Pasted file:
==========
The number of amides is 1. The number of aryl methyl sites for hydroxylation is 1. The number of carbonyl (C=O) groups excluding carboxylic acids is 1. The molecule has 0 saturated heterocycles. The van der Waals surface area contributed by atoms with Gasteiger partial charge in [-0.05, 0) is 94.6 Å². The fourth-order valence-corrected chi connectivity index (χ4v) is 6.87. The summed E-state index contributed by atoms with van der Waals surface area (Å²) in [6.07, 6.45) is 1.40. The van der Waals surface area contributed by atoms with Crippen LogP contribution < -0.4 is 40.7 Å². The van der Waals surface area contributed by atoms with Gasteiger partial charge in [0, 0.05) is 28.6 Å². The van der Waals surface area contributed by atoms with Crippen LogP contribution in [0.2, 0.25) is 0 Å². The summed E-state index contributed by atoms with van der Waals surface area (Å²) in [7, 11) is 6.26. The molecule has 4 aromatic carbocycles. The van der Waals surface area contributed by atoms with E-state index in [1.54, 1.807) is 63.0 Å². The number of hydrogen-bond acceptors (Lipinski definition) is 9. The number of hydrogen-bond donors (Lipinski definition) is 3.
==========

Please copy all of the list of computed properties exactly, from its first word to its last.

The number of amides is 1. The number of aryl methyl sites for hydroxylation is 1. The number of carbonyl (C=O) groups excluding carboxylic acids is 1. The molecule has 0 saturated heterocycles. The van der Waals surface area contributed by atoms with Gasteiger partial charge in [-0.05, 0) is 94.6 Å². The fourth-order valence-corrected chi connectivity index (χ4v) is 6.87. The summed E-state index contributed by atoms with van der Waals surface area (Å²) in [6.07, 6.45) is 1.40. The van der Waals surface area contributed by atoms with Crippen LogP contribution < -0.4 is 40.7 Å². The van der Waals surface area contributed by atoms with Gasteiger partial charge in [0, 0.05) is 28.6 Å². The van der Waals surface area contributed by atoms with Crippen LogP contribution in [0.2, 0.25) is 0 Å². The summed E-state index contributed by atoms with van der Waals surface area (Å²) in [7, 11) is 6.26. The molecule has 4 aromatic carbocycles. The van der Waals surface area contributed by atoms with E-state index in [1.54, 1.807) is 63.0 Å². The number of hydrogen-bond acceptors (Lipinski definition) is 9. The number of hydrogen-bond donors (Lipinski definition) is 3.